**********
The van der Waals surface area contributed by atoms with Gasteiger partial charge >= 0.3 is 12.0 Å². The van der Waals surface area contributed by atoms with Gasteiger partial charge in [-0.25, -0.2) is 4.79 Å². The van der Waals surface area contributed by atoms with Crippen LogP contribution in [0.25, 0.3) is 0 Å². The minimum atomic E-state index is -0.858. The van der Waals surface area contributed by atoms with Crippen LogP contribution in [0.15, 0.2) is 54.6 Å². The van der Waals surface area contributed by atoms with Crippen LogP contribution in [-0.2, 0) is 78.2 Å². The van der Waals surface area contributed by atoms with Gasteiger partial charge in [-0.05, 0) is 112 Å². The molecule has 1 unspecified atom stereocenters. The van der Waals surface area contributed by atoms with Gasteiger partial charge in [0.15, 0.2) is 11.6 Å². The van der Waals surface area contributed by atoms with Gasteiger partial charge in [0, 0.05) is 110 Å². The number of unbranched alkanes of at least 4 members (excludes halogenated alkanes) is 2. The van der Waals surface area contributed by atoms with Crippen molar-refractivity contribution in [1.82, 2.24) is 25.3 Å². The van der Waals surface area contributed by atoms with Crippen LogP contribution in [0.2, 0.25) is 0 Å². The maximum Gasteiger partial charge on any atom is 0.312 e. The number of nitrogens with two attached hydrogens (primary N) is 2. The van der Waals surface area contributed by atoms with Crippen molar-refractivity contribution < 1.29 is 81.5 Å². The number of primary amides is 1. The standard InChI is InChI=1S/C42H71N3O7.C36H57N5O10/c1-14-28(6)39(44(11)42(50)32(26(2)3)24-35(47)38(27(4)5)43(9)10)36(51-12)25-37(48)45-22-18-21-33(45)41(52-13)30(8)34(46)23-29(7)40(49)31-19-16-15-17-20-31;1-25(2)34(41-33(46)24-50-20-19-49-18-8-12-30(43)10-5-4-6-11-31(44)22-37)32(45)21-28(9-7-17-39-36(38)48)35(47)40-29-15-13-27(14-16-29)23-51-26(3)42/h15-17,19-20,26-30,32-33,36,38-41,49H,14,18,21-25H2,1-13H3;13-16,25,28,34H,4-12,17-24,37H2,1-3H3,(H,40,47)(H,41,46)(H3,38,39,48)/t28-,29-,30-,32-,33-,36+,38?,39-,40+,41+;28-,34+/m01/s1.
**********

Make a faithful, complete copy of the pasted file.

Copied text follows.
The van der Waals surface area contributed by atoms with Gasteiger partial charge >= 0.3 is 12.0 Å². The van der Waals surface area contributed by atoms with Gasteiger partial charge in [-0.25, -0.2) is 4.79 Å². The van der Waals surface area contributed by atoms with Crippen LogP contribution in [0.25, 0.3) is 0 Å². The minimum atomic E-state index is -0.858. The van der Waals surface area contributed by atoms with Crippen LogP contribution in [0.15, 0.2) is 54.6 Å². The van der Waals surface area contributed by atoms with Crippen LogP contribution in [-0.2, 0) is 78.2 Å². The van der Waals surface area contributed by atoms with Gasteiger partial charge in [-0.05, 0) is 112 Å². The molecule has 1 unspecified atom stereocenters. The van der Waals surface area contributed by atoms with Gasteiger partial charge in [0.15, 0.2) is 11.6 Å². The van der Waals surface area contributed by atoms with Gasteiger partial charge in [0, 0.05) is 110 Å². The number of unbranched alkanes of at least 4 members (excludes halogenated alkanes) is 2. The van der Waals surface area contributed by atoms with Crippen molar-refractivity contribution in [1.82, 2.24) is 25.3 Å². The van der Waals surface area contributed by atoms with Crippen LogP contribution in [0.2, 0.25) is 0 Å². The maximum Gasteiger partial charge on any atom is 0.312 e. The number of nitrogens with two attached hydrogens (primary N) is 2. The van der Waals surface area contributed by atoms with Crippen molar-refractivity contribution < 1.29 is 81.5 Å². The number of primary amides is 1. The standard InChI is InChI=1S/C42H71N3O7.C36H57N5O10/c1-14-28(6)39(44(11)42(50)32(26(2)3)24-35(47)38(27(4)5)43(9)10)36(51-12)25-37(48)45-22-18-21-33(45)41(52-13)30(8)34(46)23-29(7)40(49)31-19-16-15-17-20-31;1-25(2)34(41-33(46)24-50-20-19-49-18-8-12-30(43)10-5-4-6-11-31(44)22-37)32(45)21-28(9-7-17-39-36(38)48)35(47)40-29-15-13-27(14-16-29)23-51-26(3)42/h15-17,19-20,26-30,32-33,36,38-41,49H,14,18,21-25H2,1-13H3;13-16,25,28,34H,4-12,17-24,37H2,1-3H3,(H,40,47)(H,41,46)(H3,38,39,48)/t28-,29-,30-,32-,33-,36+,38?,39-,40+,41+;28-,34+/m01/s1.